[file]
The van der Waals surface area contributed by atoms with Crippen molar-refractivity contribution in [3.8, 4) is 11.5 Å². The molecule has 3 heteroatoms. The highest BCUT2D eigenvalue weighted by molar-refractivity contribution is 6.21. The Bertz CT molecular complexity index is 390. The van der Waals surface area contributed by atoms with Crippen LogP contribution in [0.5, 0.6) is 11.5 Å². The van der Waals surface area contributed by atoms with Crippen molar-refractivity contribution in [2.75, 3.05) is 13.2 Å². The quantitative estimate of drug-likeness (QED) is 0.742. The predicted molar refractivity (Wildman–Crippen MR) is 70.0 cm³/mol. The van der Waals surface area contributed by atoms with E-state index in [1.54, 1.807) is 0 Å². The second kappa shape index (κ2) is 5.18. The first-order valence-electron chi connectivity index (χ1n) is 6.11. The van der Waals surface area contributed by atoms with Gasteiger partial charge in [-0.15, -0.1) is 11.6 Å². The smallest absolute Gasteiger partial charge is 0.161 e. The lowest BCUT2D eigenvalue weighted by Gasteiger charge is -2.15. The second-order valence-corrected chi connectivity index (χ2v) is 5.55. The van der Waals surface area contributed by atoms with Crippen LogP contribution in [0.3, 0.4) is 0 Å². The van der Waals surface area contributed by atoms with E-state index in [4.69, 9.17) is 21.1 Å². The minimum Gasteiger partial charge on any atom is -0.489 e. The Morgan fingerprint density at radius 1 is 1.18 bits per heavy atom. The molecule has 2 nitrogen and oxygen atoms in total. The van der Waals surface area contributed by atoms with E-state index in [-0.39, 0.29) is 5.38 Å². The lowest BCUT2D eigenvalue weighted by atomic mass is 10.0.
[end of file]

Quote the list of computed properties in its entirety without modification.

The van der Waals surface area contributed by atoms with Crippen molar-refractivity contribution in [3.8, 4) is 11.5 Å². The molecule has 3 heteroatoms. The highest BCUT2D eigenvalue weighted by molar-refractivity contribution is 6.21. The Bertz CT molecular complexity index is 390. The van der Waals surface area contributed by atoms with Crippen LogP contribution in [0.5, 0.6) is 11.5 Å². The van der Waals surface area contributed by atoms with Crippen molar-refractivity contribution in [2.75, 3.05) is 13.2 Å². The quantitative estimate of drug-likeness (QED) is 0.742. The predicted molar refractivity (Wildman–Crippen MR) is 70.0 cm³/mol. The van der Waals surface area contributed by atoms with E-state index in [1.54, 1.807) is 0 Å². The second kappa shape index (κ2) is 5.18. The first-order valence-electron chi connectivity index (χ1n) is 6.11. The van der Waals surface area contributed by atoms with Gasteiger partial charge in [-0.15, -0.1) is 11.6 Å². The smallest absolute Gasteiger partial charge is 0.161 e. The lowest BCUT2D eigenvalue weighted by Gasteiger charge is -2.15. The second-order valence-corrected chi connectivity index (χ2v) is 5.55. The van der Waals surface area contributed by atoms with Crippen LogP contribution in [0.3, 0.4) is 0 Å². The van der Waals surface area contributed by atoms with E-state index in [4.69, 9.17) is 21.1 Å². The minimum Gasteiger partial charge on any atom is -0.489 e. The Morgan fingerprint density at radius 1 is 1.18 bits per heavy atom. The molecule has 2 nitrogen and oxygen atoms in total. The van der Waals surface area contributed by atoms with E-state index in [-0.39, 0.29) is 5.38 Å². The lowest BCUT2D eigenvalue weighted by atomic mass is 10.0.